October 20, 2017

South Africa’s first underground rapid reloading emulsion system reduces blasting costs

 James McArdle- explosives and technical manager at Gold One Modder East
James McArdle- explosives and technical manager at Gold One Modder East

In a first for South African mining, Gold One’s Modder East mine has rolled out an innovative infrastructure to use emulsion explosives for all 70 of its underground narrow-reef stope panels, as part of its strategy to reduce its cost per ton mined.

Developed and installed in partnership with leading blasting company BME over the past three years, the unique rapid reloading system includes the world’s deepest vertical emulsion pipeline of 318 metres to deliver emulsion from surface to storage tanks underground. Used with BME’s narrow-reef pump technology, this system has allowed Modder East to move away from the use of cartridge explosives and fully convert to BME’s emulsion explosives.

“The new arrangement will allow us to achieve our campaign goal for the coming year of a 0,8 metre advance per panel per day – a substantial improvement on the 0,65 metres we used to average,” says James McArdle, explosives and technical manager at Modder East. “The cost savings and productivity improvements convince us that this technology will be the only way for mines to go in the future.”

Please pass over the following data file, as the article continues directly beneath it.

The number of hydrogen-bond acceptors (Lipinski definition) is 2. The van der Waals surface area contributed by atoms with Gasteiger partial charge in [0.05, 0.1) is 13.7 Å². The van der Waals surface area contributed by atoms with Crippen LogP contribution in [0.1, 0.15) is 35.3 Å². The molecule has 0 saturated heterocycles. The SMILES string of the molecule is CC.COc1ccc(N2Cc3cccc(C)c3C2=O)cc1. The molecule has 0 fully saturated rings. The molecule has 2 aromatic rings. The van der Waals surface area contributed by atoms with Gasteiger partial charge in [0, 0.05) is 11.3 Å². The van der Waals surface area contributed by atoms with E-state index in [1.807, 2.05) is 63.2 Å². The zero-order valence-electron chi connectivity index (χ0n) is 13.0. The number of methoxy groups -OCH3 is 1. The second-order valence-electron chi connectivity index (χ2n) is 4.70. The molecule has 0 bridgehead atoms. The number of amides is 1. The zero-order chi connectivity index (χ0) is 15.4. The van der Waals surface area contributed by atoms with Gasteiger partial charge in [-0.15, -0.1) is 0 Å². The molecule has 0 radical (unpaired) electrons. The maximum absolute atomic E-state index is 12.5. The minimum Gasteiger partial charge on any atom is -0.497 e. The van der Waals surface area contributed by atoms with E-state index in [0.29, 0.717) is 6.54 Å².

Specialised transporters in the haulages are filled with BME’s Megapump emulsion from the underground tanks and delivered to re-filling stations near the stope face, from where the BME Minicharger portable charging units (PCUs) are filled.

“With collaboration from BME experts, we have already shown that our targeted advance rates can be achieved,” says McArdle. “Our crews are receiving intensive training to further improve their drilling discipline, and the improved results are coming through.”

He says the increase in the daily advance rate could generate additional gold mined per month.

“The beauty of using this emulsion system includes the time saved to get the product underground, as well as the efficiencies gained by not having to manually manage explosive cartridges – which are also closely regulated for safety and security reasons,” he says.

The emulsion-filled bags, or bladders, that fit onto the hand-held Minichargers weigh just 18 kg each – making them lighter and easier to carry than the cartridge boxes traditionally moved from surface to the stope face for blasting.

The handling and storage of emulsion is much less onerous than cartridges as it is classified as a 5.1 oxidiser – rather than an explosive – and is only sensitised when actually inside the drill-hole; this also eradicates theft.

The highly stable characteristics of BME’s double-salt emulsions have allowed them not only to be pumped to this record-breaking depth, but also to re-pumped frequently and stored for extended periods before use.

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